Verdicts of over $1 million are not unheard of in extreme FELA cases, and a jury once awarded over $10 million. More traditional FELA cases can still be worth tens or even hundreds of thousands of dollars.
With strong FELA cases, you can qualify for $100,000 or more in FELA lawsuit loans.
How long will my FELA case take to settle?
No insurance company wants to pay out settlements; they are less profitable when they do. As such, some insurers may try to stall the plaintiff on a case so that the plaintiff will accept even a small offer just so they can use that money to get on with their lives. Even with FELA’s safeguards, this could mean smaller settlements. Insurers can stretch on cases for months or even years. Many plaintiffs don’t have the financial means to wait out insurance company giants. For people in that situation, a FELA lawsuit loans might be the right way to go.
If I am injured while working for a railroad, what can I do?
The Federal Employers’ Liability Act (FELA) protects injured railroad workers. Under FELA, you are awarded compensation under the following circumstances:
- Your employer is a railroad that operates across state lines or handles freight that has crossed or will cross state lines.
- You are injured on the job, such as a slip and fall injury due to employer negligence.
- The negligence of the railroad or defective products or equipment caused your injury.
The specific amount of FELA compensation varies depending on your case. The following are taken into consideration:
- Past and future pain, suffering, emotional and psychological distress
- Past medical expenses and future medical expenses
- Lost benefits such as vacation pay, medical insurance and Railroad Retirement contributions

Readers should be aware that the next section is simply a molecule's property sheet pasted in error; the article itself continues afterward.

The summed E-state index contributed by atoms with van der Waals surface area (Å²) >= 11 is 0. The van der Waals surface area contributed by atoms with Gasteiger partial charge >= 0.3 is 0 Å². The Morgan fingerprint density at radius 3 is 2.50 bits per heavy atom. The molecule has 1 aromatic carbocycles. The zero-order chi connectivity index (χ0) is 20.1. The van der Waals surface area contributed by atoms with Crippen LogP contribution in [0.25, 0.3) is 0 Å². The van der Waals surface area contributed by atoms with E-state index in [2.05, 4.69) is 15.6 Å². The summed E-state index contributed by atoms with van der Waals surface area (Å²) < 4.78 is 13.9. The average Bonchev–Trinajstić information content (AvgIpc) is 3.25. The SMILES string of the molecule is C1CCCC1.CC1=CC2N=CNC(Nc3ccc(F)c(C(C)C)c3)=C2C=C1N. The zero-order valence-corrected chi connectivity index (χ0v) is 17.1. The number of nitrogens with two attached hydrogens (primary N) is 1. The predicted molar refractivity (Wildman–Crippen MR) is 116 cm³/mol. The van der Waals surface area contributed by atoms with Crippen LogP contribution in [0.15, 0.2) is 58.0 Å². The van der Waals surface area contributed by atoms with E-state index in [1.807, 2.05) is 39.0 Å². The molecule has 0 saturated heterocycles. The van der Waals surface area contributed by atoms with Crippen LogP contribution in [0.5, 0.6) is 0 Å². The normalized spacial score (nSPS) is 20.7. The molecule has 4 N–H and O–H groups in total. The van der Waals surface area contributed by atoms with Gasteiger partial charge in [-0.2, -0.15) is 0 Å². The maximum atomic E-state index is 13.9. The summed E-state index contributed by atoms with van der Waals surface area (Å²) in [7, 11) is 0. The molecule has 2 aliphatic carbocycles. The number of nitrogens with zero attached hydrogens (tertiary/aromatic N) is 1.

- Past and future lost wages and/or the inability to earn a living due to the injury
What are the most common FELA lawsuit injuries?
Rail work can be extremely dangerous if proper safety measures aren’t maintained. Some of the most common injuries that lead to FELA lawsuits are as follows:
- Train derailment accidents
- Heavy equipment and machinery injuries
- FELA slips, trips and falls
- Railway explosions and electrocutions
- Progressive railroad injury lawsuits
Should I report my FELA injury?
Most railroads require you disclose your injury to a supervisor as soon as possible. After communicating what happened, the railroad will most likely require you to fill out a personal injury report. It is important to follow these guidelines, as failure to comply could result in discharge from the railroad’s employment.
It is important that you carefully read and fully understand these forms before filling anything out. The railroad should provide you with a blank form. If at any time you are struggling to fill out the form, reach out to your union representative. They will help you fill out the form properly. Be as specific as possible. Specificity will help strengthen your claim and place liability on the defendant.
Do I run the risk of being fired for reporting my FELA accident or injury?